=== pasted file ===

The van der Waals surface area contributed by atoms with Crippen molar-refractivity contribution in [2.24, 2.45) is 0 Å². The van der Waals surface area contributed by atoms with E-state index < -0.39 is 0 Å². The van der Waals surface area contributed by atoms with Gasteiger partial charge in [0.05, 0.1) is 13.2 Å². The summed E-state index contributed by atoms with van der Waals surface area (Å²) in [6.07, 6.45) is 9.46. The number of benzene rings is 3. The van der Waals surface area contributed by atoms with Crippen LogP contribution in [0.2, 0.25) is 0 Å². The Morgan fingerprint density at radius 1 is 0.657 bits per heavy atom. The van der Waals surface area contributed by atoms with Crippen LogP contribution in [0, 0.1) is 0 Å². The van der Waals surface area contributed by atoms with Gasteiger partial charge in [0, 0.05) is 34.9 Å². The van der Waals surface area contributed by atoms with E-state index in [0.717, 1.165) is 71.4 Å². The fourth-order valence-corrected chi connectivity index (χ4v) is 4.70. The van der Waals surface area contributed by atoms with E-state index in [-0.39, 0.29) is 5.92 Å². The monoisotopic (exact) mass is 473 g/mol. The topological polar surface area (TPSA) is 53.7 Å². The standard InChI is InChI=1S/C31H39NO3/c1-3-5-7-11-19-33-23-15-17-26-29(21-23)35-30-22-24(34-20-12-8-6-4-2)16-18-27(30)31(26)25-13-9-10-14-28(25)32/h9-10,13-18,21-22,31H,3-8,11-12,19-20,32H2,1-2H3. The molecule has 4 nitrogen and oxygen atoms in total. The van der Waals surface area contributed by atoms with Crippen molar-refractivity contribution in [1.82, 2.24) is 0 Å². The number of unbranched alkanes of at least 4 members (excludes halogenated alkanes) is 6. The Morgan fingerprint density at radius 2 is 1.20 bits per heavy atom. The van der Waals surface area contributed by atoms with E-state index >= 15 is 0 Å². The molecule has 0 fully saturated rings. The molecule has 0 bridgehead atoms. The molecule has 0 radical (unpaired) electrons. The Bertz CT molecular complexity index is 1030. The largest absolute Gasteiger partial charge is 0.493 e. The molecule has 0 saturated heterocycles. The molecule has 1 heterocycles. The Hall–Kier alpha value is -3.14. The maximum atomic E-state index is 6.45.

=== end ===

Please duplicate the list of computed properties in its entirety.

The van der Waals surface area contributed by atoms with Crippen molar-refractivity contribution in [2.24, 2.45) is 0 Å². The van der Waals surface area contributed by atoms with E-state index < -0.39 is 0 Å². The van der Waals surface area contributed by atoms with Gasteiger partial charge in [0.05, 0.1) is 13.2 Å². The summed E-state index contributed by atoms with van der Waals surface area (Å²) in [6.07, 6.45) is 9.46. The number of benzene rings is 3. The van der Waals surface area contributed by atoms with Crippen LogP contribution in [0.2, 0.25) is 0 Å². The Morgan fingerprint density at radius 1 is 0.657 bits per heavy atom. The van der Waals surface area contributed by atoms with Crippen LogP contribution in [0, 0.1) is 0 Å². The van der Waals surface area contributed by atoms with Gasteiger partial charge in [0, 0.05) is 34.9 Å². The van der Waals surface area contributed by atoms with E-state index in [0.717, 1.165) is 71.4 Å². The fourth-order valence-corrected chi connectivity index (χ4v) is 4.70. The van der Waals surface area contributed by atoms with E-state index in [-0.39, 0.29) is 5.92 Å². The monoisotopic (exact) mass is 473 g/mol. The topological polar surface area (TPSA) is 53.7 Å². The standard InChI is InChI=1S/C31H39NO3/c1-3-5-7-11-19-33-23-15-17-26-29(21-23)35-30-22-24(34-20-12-8-6-4-2)16-18-27(30)31(26)25-13-9-10-14-28(25)32/h9-10,13-18,21-22,31H,3-8,11-12,19-20,32H2,1-2H3. The molecule has 4 nitrogen and oxygen atoms in total. The van der Waals surface area contributed by atoms with Crippen molar-refractivity contribution in [1.82, 2.24) is 0 Å². The number of unbranched alkanes of at least 4 members (excludes halogenated alkanes) is 6. The Morgan fingerprint density at radius 2 is 1.20 bits per heavy atom. The van der Waals surface area contributed by atoms with E-state index >= 15 is 0 Å². The molecule has 0 fully saturated rings. The molecule has 0 bridgehead atoms. The molecule has 0 radical (unpaired) electrons. The Bertz CT molecular complexity index is 1030. The largest absolute Gasteiger partial charge is 0.493 e. The molecule has 0 saturated heterocycles. The molecule has 1 heterocycles. The Hall–Kier alpha value is -3.14. The maximum atomic E-state index is 6.45.